Another thing I enjoy about being a CEO is the opportunity to talk to venture capitalists. It’s a different world and just a world that you don’t often think about, right? I’m talking about high-net-worth individuals (billions of dollars in assets), and I am doing that weekly. Working with successful people who are operating at a high level in terms of business and skill is just fascinating to me but also a huge driver and where I find optimism.”
What advice would you give to other entrepreneurs out there?
“I have been thinking about this a lot lately. The best thing you can do is learn how to shorten the emotional oscillations that come with running a company. What I mean by this is learning how to stay on that even keel, because there are high highs where you are very excited, and everything is rainbows and unicorns, and then there is like bridge watch—like, I am going to jump off a bridge today because this is a nightmare. When I shorten those ups and downs and stay more even keel and level-headed, I make a lot better decisions.
Being in a negative headspace is just s–tty all around, for you and everyone around you, so just keeping that even keel is key. Don’t go too high. Don’t go too low. Stay even.”
What inspired you to start the Nerd Olympics?
“We wanted to build a community event that was our own. The Nerd Olympics was born while we were playing ping pong one day in the office and randomly deciding to create this event. We liked the name Data Nerds, and so we called it the Nerd Olympics.
The Nerd Olympics started out as a tech thing, but now it’s whoever wants to join. We invite our accountants, and lawyers and hairdressers. Everyone is invited. It’s just to bring the community together for a good cause and enjoy being outside!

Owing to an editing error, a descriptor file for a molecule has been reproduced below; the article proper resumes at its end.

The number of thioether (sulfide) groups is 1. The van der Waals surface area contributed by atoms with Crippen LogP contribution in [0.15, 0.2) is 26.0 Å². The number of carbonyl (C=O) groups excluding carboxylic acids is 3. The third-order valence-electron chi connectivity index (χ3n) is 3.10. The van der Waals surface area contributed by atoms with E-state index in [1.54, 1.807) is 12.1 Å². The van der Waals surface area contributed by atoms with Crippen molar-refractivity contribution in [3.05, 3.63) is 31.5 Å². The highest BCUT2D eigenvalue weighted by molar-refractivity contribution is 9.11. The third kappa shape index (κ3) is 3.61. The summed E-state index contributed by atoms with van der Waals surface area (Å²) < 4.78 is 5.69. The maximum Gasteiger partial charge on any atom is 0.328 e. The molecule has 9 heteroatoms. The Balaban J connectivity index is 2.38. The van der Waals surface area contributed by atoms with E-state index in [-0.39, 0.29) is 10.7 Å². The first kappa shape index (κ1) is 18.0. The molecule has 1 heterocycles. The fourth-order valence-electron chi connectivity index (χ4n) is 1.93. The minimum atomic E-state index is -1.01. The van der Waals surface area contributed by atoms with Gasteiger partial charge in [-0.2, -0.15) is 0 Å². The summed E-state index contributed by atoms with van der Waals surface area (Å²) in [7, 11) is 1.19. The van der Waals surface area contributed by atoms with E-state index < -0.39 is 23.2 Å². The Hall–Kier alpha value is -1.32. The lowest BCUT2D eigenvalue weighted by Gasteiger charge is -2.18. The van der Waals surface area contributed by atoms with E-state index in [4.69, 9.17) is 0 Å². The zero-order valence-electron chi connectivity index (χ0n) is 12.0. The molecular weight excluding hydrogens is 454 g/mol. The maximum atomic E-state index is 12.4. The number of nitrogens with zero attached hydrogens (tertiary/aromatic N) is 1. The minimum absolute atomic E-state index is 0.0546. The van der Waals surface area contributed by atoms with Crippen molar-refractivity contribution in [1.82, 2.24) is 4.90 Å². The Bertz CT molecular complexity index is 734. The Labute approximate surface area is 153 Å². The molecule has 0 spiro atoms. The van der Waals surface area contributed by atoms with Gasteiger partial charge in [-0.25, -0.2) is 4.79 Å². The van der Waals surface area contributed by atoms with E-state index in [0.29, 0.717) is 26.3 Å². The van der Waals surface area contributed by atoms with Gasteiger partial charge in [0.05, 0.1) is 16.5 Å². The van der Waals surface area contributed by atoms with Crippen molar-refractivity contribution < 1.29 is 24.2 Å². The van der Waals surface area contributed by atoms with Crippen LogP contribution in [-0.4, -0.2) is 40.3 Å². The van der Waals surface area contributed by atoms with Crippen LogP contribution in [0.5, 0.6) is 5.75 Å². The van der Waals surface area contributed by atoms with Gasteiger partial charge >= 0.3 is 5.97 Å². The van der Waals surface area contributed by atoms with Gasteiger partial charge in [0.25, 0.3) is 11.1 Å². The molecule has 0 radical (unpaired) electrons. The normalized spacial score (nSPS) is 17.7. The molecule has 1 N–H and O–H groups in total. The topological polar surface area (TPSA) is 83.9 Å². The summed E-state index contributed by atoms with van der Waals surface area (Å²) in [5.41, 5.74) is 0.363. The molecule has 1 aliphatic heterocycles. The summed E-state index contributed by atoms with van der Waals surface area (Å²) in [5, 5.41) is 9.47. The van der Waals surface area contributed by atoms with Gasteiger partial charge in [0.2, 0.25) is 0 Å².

[Editor’s Note: The Nerd Olympics raises money for Claire’s Place Foundation.]
What does success mean to you?
“Something I am constantly debating is what does success actually mean. Is success selling my company for a billion dollars? Or making an X amount of money? Or is success to me doing exactly what I want? For me, success is simplification. I want to live in a place that smells good and own a lot of dirt.”
How do you stay motivated and grounded?
“Seth Godin is a huge idol of mine. I have been reading his daily blog for probably 10 years, and I’ve read all 27 of his books. At a conference I was at, he said ‘motivation should be like a shower. You should only need it once a day.’
I am a very driven person, so it doesn’t always resonate with people how I stay motivated, but it definitely comes down to my goals! I’ve had very ambitious goals for myself since I was 17, and I have always known what I wanted to accomplish. I would say I am about 10 percent of the way there right now.
Having your own routine is so important, and everyone’s routine should be personal. I used to think you had to wake up at 5 a.m. and read for an hour, then meditate, then shower and then work for 15 hours, then go to bed and that’s all you should do. But as I have gotten older, I recognize that every single person has their own way of doing it.
In order for people to stay healthy and motivated you have to invest in you. I have some simple rules for my life besides the big number ones: I want to live in places that smell good, and I want to own a lot of dirt. I know that if I can successfully do that for the rest of my life, I will be a very happy healthy and wise old man.”